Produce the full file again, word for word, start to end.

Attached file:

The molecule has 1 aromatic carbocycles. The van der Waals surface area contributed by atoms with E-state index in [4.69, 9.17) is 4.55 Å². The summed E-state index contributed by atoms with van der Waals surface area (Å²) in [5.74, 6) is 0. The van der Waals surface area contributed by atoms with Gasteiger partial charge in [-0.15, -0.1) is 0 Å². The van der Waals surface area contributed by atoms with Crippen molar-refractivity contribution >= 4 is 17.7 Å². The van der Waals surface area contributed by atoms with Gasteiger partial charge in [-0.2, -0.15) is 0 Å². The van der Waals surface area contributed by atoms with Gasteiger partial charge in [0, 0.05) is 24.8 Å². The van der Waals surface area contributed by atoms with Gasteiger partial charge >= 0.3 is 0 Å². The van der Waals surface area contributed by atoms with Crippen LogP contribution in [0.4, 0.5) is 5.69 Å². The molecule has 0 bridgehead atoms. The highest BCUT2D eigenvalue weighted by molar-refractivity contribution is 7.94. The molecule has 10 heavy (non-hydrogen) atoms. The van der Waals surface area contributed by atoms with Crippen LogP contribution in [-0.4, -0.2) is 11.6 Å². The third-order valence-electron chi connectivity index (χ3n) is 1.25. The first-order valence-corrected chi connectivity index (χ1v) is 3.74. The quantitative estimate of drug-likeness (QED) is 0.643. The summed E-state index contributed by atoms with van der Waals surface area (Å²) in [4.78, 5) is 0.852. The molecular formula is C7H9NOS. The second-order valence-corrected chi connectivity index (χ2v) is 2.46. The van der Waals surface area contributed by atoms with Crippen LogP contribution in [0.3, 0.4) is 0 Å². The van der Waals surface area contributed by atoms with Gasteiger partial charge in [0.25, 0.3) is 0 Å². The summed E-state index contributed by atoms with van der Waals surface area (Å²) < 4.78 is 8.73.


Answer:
The molecule has 1 aromatic carbocycles. The van der Waals surface area contributed by atoms with E-state index in [4.69, 9.17) is 4.55 Å². The summed E-state index contributed by atoms with van der Waals surface area (Å²) in [5.74, 6) is 0. The van der Waals surface area contributed by atoms with Gasteiger partial charge in [-0.15, -0.1) is 0 Å². The van der Waals surface area contributed by atoms with Crippen molar-refractivity contribution >= 4 is 17.7 Å². The van der Waals surface area contributed by atoms with Gasteiger partial charge in [-0.2, -0.15) is 0 Å². The van der Waals surface area contributed by atoms with Gasteiger partial charge in [0, 0.05) is 24.8 Å². The van der Waals surface area contributed by atoms with Gasteiger partial charge >= 0.3 is 0 Å². The van der Waals surface area contributed by atoms with Crippen LogP contribution in [0.4, 0.5) is 5.69 Å². The molecule has 0 bridgehead atoms. The highest BCUT2D eigenvalue weighted by molar-refractivity contribution is 7.94. The molecule has 10 heavy (non-hydrogen) atoms. The van der Waals surface area contributed by atoms with Crippen LogP contribution in [-0.4, -0.2) is 11.6 Å². The third-order valence-electron chi connectivity index (χ3n) is 1.25. The first-order valence-corrected chi connectivity index (χ1v) is 3.74. The quantitative estimate of drug-likeness (QED) is 0.643. The summed E-state index contributed by atoms with van der Waals surface area (Å²) in [4.78, 5) is 0.852. The molecular formula is C7H9NOS. The second-order valence-corrected chi connectivity index (χ2v) is 2.46. The van der Waals surface area contributed by atoms with Crippen LogP contribution in [0.3, 0.4) is 0 Å². The van der Waals surface area contributed by atoms with Gasteiger partial charge in [0.25, 0.3) is 0 Å². The summed E-state index contributed by atoms with van der Waals surface area (Å²) < 4.78 is 8.73.